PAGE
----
“We recognize that there are differences between Venezuela, the Dominican Republic, and our minor league system throughout N. America and that’s why we’ve worked very hard to have educational components to the program (see the list of education items at the end of this article) in the Dominican Republic that are conducted by Dominicans for the Dominican players that understand the legal system there, the cultural differences there, so that while the standard is the same, we try to tailor the program to the culture in which we are applying that program.”
On the Timing of hGH Testing
Another wrinkle in the minor league testing program has been the addition of testing for Human-Growth Hormone (hGH). The testing, done by blood draw, has drawn criticism throughout the media. With the expense of the substance, and its short amount of time that it is detectable in the body, many have said that the testing for hGH is nothing more than a PR move, or as I opined, based upon the timing of moving forward on testing for hGH, a leveraging maneuver for the league to use in collective bargaining with the MLBPA. With the level of positive tests coming out of the minors now for steroids such as Stanozolol and Boldenone, one could ask whether expending money on hGH testing might be better directed at the current system.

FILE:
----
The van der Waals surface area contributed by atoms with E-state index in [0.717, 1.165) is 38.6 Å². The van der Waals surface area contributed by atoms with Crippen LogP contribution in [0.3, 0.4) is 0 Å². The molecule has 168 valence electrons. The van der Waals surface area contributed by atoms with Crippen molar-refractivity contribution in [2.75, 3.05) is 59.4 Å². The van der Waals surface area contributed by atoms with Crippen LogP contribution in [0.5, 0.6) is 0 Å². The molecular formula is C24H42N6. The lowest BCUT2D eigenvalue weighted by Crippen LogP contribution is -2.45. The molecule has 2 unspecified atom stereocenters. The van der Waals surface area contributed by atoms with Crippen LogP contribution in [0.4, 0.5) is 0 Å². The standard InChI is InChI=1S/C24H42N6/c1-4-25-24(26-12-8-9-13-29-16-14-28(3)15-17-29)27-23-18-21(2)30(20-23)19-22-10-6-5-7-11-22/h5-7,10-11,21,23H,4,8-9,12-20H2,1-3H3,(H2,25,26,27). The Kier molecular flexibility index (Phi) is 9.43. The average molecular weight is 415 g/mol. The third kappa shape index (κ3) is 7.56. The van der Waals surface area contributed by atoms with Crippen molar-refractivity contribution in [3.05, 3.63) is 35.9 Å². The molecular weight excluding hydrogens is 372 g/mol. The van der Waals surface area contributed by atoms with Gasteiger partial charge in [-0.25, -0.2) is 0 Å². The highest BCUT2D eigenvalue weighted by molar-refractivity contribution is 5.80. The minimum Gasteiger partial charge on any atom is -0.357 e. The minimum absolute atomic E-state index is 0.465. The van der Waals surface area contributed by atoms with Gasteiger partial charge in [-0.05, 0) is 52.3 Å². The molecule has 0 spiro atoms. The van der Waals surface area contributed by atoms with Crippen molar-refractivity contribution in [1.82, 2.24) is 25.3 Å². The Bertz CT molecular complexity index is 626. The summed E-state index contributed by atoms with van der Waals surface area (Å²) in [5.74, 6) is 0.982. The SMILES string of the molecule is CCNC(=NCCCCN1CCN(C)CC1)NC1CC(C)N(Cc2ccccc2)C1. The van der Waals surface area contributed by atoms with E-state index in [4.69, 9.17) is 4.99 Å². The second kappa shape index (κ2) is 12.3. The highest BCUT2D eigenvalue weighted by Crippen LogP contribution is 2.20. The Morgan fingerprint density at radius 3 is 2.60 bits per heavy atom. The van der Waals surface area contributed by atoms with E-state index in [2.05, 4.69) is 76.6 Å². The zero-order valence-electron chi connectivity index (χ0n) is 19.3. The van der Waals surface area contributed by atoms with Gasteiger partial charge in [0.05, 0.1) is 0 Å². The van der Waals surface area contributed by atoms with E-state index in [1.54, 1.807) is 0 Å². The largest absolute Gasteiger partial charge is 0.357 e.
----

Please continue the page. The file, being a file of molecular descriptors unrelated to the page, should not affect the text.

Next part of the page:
Manfred countered these claims saying that it wasn’t an either/or proposition.
“We look at the programs on an on-going basis, and we try to make the very best decisions for the program that we can to address what we see as our problem spots,” Manfred said. “I think the commissioner’s decision to go ahead with the (hGH) testing was premised on his fundamental commitment to use the best available technology to battle the use of performance-enhancing in our programs. The technology may have its limitations in terms of periods of detection, but I think the fundamental policy judgment was that it was the best available technology.”
In citing the non-analytical 50 game suspension of Atlanta Braves prospect Jordan Schafer for hGH when he was with Double-A Mississippi of the Southern League in 2008 Manfred said it was a sign that not only can some players afford hGH, testing for it would add additional deterrents. “We know that people can be caught because they have been caught.”
In terms of when the hGH program was unveiled, the question is, “Why now?” The minor league season is well over halfway done. Is there a political component? Manfred says it’s far more simplistic citing the commissioner’s directive on PEDs, the timing of the logistics, and feedback on the science behind the testing.